Mo Money No Problems: Riders have no problem sharing wealth with other CFL teams

Screengrab courtesy: Saskatchewan Roughriders

Fan opinions are mixed after the CFL’s decision to move to a revenue-sharing model and one of the main players in that decision is explaining why it was the right move.

Saskatchewan Roughriders president Craig Reynolds stated the team was a little hesitant at first, but they had a say in how the process will play out.

“We were sensitive to it and our board was as well. It was important for us to be involved in the design of the model and to be comfortable in terms of what this actually means,” Reynolds told the Regina Leader-Post.

The board of governors agreed to a revenue-sharing model between the franchises for the first time in almost 40 years and Reynolds believes it is the right call at this time.

“I always want to think about what’s in the best interest of the league. We all need a strong league to play in,” Reynolds said.

“We can have all of the success in the world, but if we don’t have eight other teams to play against, you’re not going to have success overall. There was an interest from each team to look at what was in the best interest of the league.”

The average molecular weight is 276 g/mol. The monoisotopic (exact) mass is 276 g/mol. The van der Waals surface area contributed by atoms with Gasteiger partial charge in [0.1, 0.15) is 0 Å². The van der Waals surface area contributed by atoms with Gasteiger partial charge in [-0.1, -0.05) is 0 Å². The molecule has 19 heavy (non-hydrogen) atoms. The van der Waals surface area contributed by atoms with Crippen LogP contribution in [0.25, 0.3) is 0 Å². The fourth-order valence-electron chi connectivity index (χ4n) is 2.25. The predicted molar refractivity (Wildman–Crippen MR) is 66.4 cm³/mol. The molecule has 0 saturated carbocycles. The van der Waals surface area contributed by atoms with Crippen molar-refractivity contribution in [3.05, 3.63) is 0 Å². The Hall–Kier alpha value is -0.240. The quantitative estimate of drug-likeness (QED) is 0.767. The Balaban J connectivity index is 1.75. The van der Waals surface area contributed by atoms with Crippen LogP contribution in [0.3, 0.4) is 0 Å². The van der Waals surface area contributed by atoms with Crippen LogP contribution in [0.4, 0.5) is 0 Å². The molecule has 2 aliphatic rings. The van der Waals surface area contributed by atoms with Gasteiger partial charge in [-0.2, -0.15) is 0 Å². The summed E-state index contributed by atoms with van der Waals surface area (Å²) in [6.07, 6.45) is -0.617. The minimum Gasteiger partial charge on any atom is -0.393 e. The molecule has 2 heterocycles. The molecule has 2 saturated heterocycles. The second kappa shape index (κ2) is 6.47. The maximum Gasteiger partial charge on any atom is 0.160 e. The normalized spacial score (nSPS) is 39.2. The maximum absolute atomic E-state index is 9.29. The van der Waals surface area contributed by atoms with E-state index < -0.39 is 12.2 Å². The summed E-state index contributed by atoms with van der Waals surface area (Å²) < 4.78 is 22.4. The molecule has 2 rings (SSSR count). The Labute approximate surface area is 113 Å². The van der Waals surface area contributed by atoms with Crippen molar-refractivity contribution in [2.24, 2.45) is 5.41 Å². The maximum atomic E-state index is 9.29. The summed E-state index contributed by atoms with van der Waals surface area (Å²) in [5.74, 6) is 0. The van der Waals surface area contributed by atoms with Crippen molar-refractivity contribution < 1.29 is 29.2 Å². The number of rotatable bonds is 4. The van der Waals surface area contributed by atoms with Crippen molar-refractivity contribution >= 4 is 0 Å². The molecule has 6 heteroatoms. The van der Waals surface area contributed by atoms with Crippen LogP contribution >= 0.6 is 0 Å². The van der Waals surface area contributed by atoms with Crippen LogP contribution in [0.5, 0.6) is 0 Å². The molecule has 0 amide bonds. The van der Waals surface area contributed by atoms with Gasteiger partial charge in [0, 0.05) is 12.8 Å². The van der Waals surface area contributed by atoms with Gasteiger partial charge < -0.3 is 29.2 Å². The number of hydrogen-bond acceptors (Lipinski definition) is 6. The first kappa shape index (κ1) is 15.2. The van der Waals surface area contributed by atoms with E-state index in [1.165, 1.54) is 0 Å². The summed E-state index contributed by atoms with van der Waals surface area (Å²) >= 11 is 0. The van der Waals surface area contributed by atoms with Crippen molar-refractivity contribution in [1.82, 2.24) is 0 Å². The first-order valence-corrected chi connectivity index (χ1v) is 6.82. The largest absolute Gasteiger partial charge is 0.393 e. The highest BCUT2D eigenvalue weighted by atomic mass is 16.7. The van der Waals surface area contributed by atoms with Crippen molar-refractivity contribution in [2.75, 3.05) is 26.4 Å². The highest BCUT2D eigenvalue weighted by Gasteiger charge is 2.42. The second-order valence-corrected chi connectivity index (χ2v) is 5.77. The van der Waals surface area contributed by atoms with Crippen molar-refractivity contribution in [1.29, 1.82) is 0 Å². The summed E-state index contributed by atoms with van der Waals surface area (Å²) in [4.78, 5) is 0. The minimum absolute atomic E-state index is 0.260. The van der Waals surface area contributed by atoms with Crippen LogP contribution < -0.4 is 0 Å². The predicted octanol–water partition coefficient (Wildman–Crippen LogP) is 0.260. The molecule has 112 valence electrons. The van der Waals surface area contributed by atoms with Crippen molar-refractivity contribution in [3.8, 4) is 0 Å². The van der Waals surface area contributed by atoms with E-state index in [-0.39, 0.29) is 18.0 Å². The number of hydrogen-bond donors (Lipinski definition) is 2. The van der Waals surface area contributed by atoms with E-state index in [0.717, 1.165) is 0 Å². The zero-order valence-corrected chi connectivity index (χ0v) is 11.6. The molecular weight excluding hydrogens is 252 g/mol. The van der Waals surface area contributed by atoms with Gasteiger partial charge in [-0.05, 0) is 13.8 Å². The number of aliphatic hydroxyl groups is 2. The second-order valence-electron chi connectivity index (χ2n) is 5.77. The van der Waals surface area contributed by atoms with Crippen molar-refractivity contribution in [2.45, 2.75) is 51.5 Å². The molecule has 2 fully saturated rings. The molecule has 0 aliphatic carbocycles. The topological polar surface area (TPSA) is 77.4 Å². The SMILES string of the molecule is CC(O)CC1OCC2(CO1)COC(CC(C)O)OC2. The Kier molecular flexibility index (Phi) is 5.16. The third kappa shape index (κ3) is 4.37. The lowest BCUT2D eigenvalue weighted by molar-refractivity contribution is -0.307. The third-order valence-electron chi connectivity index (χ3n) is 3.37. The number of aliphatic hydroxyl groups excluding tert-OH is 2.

The CFL lost between $60 and $80 million due to the cancelled 2020 season. And while Saskatchewan is consistently on the positive end financially, Reynolds explains that can change.

“The reality in pro sports is teams will have their ups and downs. If you go back in the history of the Roughriders, we’ve had a period of time where we had some down years and some very lean years,” Reynolds said.

“So from a principle perspective, it’s easy for the club to get our head around this. It really becomes what makes the model work and what model everybody would be comfortable with.”

The main concern for fans has been the optics of smaller market, community-owned teams like Saskatchewan helping to prop up a big market team like Toronto. There is also the concern about teams not using this money the right way, but Reynolds assures fans that won’t be the case.

“There are certain accountability expectations around it so teams that are receiving money through the program are expected to meet certain thresholds and have certain accountability measures,” Reynolds said.

“That’s so the teams that are paying into it are comfortable that the team receiving the funds is doing everything they possibly can to run a very successful franchise.”

Revenue-sharing is the first of potentially many changes for the CFL heading into 2022 as the league looks to recover from the financial toll caused by the pandemic.